But, more importantly, if you don't see that the aggressive entry of Amazon, Microsoft, Apple and Google into the digital market ultimately dooms CMX to irrelevance, I'm not sure what to say. They will get their milkshake eaten.
    My followup points (and thank you for answering these, BTW):

    1. Diamond might be more favorable to the retailer, but has it caught on with consumers? I tried the app and deleted it. As a digital customer, I'm already upset that there isn't a DRM-free option for most digital comics (and I support the DRM-free artists offering such options, like Sim and Bob Burden). I'm not about to use two solutions to get my comics.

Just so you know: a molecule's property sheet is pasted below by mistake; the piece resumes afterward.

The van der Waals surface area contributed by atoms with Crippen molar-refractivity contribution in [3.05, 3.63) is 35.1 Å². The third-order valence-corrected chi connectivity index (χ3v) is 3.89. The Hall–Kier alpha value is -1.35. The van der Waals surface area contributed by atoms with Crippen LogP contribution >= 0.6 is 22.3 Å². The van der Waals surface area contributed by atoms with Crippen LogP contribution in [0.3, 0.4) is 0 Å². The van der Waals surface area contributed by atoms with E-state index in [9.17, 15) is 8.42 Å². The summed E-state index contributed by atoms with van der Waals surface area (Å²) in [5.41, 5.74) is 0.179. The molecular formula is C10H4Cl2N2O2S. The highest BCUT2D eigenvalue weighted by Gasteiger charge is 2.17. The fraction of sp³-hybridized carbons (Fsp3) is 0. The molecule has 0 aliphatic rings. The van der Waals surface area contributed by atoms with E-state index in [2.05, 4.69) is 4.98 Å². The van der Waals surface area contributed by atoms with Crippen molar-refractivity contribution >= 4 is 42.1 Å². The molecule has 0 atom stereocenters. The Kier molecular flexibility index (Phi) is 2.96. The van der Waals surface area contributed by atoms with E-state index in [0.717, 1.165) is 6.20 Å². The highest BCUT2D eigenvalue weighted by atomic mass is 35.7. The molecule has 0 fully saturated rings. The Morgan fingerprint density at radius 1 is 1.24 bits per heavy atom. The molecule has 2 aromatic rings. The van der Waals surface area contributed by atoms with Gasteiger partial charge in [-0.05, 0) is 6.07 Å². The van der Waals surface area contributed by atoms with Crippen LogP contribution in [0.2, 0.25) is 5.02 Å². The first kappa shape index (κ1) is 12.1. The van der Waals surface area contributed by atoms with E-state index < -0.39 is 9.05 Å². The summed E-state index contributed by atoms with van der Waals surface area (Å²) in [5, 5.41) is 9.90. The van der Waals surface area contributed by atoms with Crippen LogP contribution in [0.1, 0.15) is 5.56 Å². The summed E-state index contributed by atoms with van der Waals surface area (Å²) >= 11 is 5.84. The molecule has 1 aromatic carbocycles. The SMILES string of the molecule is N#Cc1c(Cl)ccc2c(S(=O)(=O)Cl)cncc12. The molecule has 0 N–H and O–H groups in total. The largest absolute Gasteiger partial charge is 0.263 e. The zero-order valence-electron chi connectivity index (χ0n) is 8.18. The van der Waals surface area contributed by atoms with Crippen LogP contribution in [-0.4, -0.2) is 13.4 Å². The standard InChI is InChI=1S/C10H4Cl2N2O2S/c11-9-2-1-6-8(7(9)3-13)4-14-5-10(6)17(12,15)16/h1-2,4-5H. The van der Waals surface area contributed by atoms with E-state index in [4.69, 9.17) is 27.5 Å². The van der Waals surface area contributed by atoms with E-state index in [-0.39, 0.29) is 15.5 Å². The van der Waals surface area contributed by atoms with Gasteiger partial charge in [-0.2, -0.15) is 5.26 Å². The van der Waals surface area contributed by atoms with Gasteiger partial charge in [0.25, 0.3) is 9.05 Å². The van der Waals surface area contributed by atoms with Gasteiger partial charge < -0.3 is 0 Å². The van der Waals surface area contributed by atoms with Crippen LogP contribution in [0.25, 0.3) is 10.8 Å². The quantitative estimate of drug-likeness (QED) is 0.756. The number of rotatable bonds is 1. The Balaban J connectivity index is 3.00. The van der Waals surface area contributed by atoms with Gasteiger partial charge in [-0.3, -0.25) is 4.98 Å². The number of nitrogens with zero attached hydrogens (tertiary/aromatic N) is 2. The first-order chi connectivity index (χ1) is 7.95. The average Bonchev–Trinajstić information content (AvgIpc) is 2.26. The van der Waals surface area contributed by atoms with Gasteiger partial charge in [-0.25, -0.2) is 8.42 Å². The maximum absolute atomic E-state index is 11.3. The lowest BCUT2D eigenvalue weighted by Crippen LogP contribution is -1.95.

2. Are we sure DC would actually have the option to sell comics on Thursday? I realize they're a big fish and probably have more say over Comixology than, say, Bluewater, but it's possible their contract states that they must deliver content within a certain number of hours of print new release.
    3. As for 1 out of 20 making a cut on CMX...I'm failing to see how this is substantially different than, say, the one in 20 retailers that carry anything outside the Big Two. Those other twenty retailers probably are not highlighting the digital program in their stores with anything other than whatever stock promo material that CMX provides, and probably not even that. Or they tried it one week, didn't see that big pop, and said forget it, ignoring the marketplace shift.